MADISON, Wis. – Wisconsin received a C grade for overall health of people living in the state, according to a recent report by the University of Wisconsin Population Health Institute.
The state’s overall population health grade is assessed by two categories, length and quality of life. Wisconsin’s scored a grade of C in both in the 2021 Wisconsin Population Health and Equity Report Card, which was released in March 2022.
The institute has issued the Report Card every three years since 2007, with a pause after 2019 due to the COVID-19 pandemic. Other graded metrics assess health disparities among populations across geographic regions, racial or ethnic groups and levels of educational attainment. In Wisconsin, most of these areas received grades of D or F.
The grades reflect a wide variation in who is, or is not, living long and well in Wisconsin, according to Sheri Johnson, Ph.D., director, UW Population Health Institute in the UW School of Medicine and Public Health.
“The Report Card is intended to spark curiosity and commitment to explore new ways of understanding the health of the people of Wisconsin,” she said. “We believe it is possible to use data, evidence and stories to find common ground, cultivate social solidarity and build the power needed to ensure everyone in Wisconsin has an opportunity to thrive.”
The Report Card provides recommendations in addition to grades. It focuses on five priority areas for policies and practices that can be implemented at state and local levels to advance equity, including ensuring access to quality health care, expanding safe and affordable housing, increasing economic resources for children and families, expanding broadband infrastructure and increasing civic engagement.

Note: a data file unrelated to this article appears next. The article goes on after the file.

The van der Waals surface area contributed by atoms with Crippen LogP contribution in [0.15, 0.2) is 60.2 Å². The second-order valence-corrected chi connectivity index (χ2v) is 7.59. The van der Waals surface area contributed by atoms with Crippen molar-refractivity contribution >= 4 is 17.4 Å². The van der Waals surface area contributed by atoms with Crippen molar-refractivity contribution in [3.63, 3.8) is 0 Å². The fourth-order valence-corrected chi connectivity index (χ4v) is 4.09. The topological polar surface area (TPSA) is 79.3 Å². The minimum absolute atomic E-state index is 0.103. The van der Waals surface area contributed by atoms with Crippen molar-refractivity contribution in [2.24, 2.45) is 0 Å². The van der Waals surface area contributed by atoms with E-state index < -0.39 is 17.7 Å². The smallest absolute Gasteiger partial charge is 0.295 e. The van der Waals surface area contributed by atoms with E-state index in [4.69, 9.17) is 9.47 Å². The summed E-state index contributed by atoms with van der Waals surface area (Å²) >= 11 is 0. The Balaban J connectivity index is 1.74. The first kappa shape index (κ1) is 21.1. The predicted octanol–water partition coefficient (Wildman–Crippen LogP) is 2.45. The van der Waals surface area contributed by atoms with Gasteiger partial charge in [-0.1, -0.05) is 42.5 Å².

“The Report Card highlights actionable data and strategies for policy and practice change to address some of Wisconsin’s most persistent and pervasive problems,” Johnson said.
As families have struggled to make ends meet, recent data show that 13.5% of Wisconsin’s children live in poverty, with the highest child poverty rates in Milwaukee and rural areas, 24% and 15%, respectively, according to the Report Card.
Barriers to economic opportunity that impact health, such as availability of living-wage jobs, safe and affordable housing and access to services and medical care, exist in both rural and urban areas of Wisconsin.
The Report Card describes a variety of evidence-informed policy approaches, including expanding affordable health care coverage through BadgerCare Plus, the 2021 Child Tax Credit or Earned Income Tax Credit.
The focus of the Report Card’s priority areas emerged from the statewide outreach and engagement of the Population Health Institute’s Mobilizing Action Towards Community Health (MATCH) group, which aims to change practice, focus priorities and shift power to support shared action on root causes of health and equity.
The Report Card also describes Wisconsin communities awarded Wisconsin Healthy Communities Designations by the MATCH group that highlight real-time action to improve health and equity.
The 2021 Report Card was made possible by funding from the Wisconsin Partnership Program and furthers the far-reaching commitment by the University of Wisconsin School of Medicine and Public Health to improve the health and wellbeing of people in Wisconsin now and for years to come.
Johnson and Paula Tran, senior health equity advisor, UW Population Health Institute, are available for interviews today, and a recorded interview with Johnson is also available.